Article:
John Lennon and Beatles History for JuneHistory offers
a chance
to truly
how the past
impacts the now.

Follow our
daily timelime
of historical
events to
discover the
role The Beatles
played in changing
the modern world.


Jean-Paul Sartre1905--Existentialist French author Jean-Paul Sartre is born. Novelist, playwright, and philosopher, Sartre spent a year as a prisoner of war during World War II, and was one of the French intellectuals who openly resisted the Nazi occupation of France. He was famous for his philosophic work, “Being and Nothingness” in 1943, and his novel “Nausea.” He was awarded the Nobel Prize for literature in 1964, but he declined to accept it, on the grounds that he did not wish to be “transformed into an institution.” In his renowned absurdist play “No Exit,” he claimed that "Hell is other people." John Lennon expressed a similar sentiment in 1980: "You want to help humanity, but it's people that you just can't stand."

Ray Davies1944--Literate songsmith of The Kinks, Ray Davies, is born in London. He and brother Dave Davies formed The Kinks, recording such hits as You Really Got Me (1964), Tired of Waiting For You (1965) and Lola (1970). He was also in the movie “Absolute Beginners” (1986). The original group was inducted into The Rock and Roll Hall of Fame in 1990.

1947--Joey Molland of Badfinger is born in Liverpool, England. He joined the group after the band began recording, but played on their Top 10 hits, including Come and Get It (written and produced by Paul McCartney) and Day After Day.

1948--Columbia Records begins the first mass production of the 33-1/3 rpm LP.

1948--The first stored computer program is run, on Manchester Mark I.

1961--The Beatles perform at the Top Ten Club, Reeperbahn, Hamburg, West Germany.

John Lennon, Delbert McClinton, and Bruce Channel pose together backstage during an early UK tour. McClinton gave Lennon some valuable harmonica lessons during the tour.1962--The Beatles perform at the Tower Ballroom, New Brighton, Wallasey. They appear as the support act to Bruce Channel, who had a recent Top Ten hit, Hey Baby! Brian Epstein had begun booking The Beatles as a support act to well-established artists, giving The Beatles much-needed exposure and, often, a chance to upstage the headliner. Bruce Channel's harmonica player, Delbert McClinton, gave John Lennon some tips on playing the "mouth organ," with the benefit being John's incredible harmonica work on a number of early Beatles songs, such as Love Me Do, Please Please Me, From Me To You and Little Child. Also appearing at the Tower this night are The Big Three, The Statesmen, and The Four Jays.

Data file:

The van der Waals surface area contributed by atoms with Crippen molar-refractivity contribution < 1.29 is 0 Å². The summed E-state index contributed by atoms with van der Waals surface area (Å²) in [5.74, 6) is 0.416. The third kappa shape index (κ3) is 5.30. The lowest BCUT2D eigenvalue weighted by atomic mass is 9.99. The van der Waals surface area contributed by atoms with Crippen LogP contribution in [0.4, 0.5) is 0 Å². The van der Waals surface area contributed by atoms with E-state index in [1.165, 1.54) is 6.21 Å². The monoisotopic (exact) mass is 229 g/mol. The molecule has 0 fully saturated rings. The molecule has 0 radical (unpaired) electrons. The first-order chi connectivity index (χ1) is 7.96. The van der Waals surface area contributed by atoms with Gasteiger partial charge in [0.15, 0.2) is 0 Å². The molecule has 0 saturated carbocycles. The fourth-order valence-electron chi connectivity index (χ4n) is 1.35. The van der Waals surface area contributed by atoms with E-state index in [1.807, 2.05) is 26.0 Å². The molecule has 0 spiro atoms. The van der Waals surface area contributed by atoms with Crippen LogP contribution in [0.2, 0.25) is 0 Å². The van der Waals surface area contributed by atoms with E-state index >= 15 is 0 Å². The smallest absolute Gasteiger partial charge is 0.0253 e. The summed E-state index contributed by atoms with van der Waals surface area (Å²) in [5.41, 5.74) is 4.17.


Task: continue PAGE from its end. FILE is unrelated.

1963--The Daily Mirror splashes a story about the John Lennon / Bob Wooler fight incident on its back cover.

1963--The Beatles perform at the Odeon Cinema, Guildford, Surrey.

Peter Fonda in the 1960s.1964--The Beatles, on a world tour, arrive in Wellington, New Zealand.

1966--The Beatles in the recording studio (Studio Three, EMI Studios, London). Recording, from start to finish, John Lennon's song She Said She Said. The song is reportedly based on a bizarre conversation that Lennon had with Peter Fonda while John and George Harrison were tripping on LSD in Los Angeles. Fonda kept saying “I know what it’s like to be dead,” which troubled Lennon a lot at the time. He kept telling Fonda to “go away.”

1968--The Beatles in the recording studio (Studio Two, EMI Studios, London). Final overdubs for Revolution 1 (its title now official). Then both Revolution 1 and Revolution 9 are mixed into stereo, John Lennon having a grand time during the process.

Picture sleeve for The Beatles hit song, Ballad of John and Yoko.1969--The Beatles' single, The Ballad of John and Yoko, reaches #1 in the UK charts.

1969--The Beatles' single, Get Back, is #1 in the US charts for the fifth straight week. This will be its final week in the #1 position.

1971--John Lennon and Yoko Ono, along with Led Zeppelin, Deep Purple, Jethro Tull, and T. Rex (among many others), lend their support to Edgar Broughton’s, Save A Life, an appeal in aid of the East Pakistani refugees in Bangladesh, which is launched by the Daily Mirror newspaper in London.

1973--The US Supreme Court rules that community standards should be taken into account in obscenity cases.

1980--Bert Kaempfert, the first person to contract and produce The Beatles, dies in Hamburg, Germany, at age 56.

Prince William1982--The heir presumptive to the British throne, Prince William, is born to Prince Charles and Princess Diana.

1989--John Lennon's 1965 four-door Bentley is auctioned. The Rolls Royce Phantom V had a psychedelic paint job, purple leather interior, pink carpet, and purple/green paisley curtains. The auto was originally black, but Lennon had the car re-painted and re-upholstered in 1967, provoking a denouncement in the British press from a traffic expert who asserted that the car's "startling appearance" posed a traffic hazard.

1990--Little Richard receives a star on the Hollywood Walk of Fame.

For more day-by-day history go to

History Index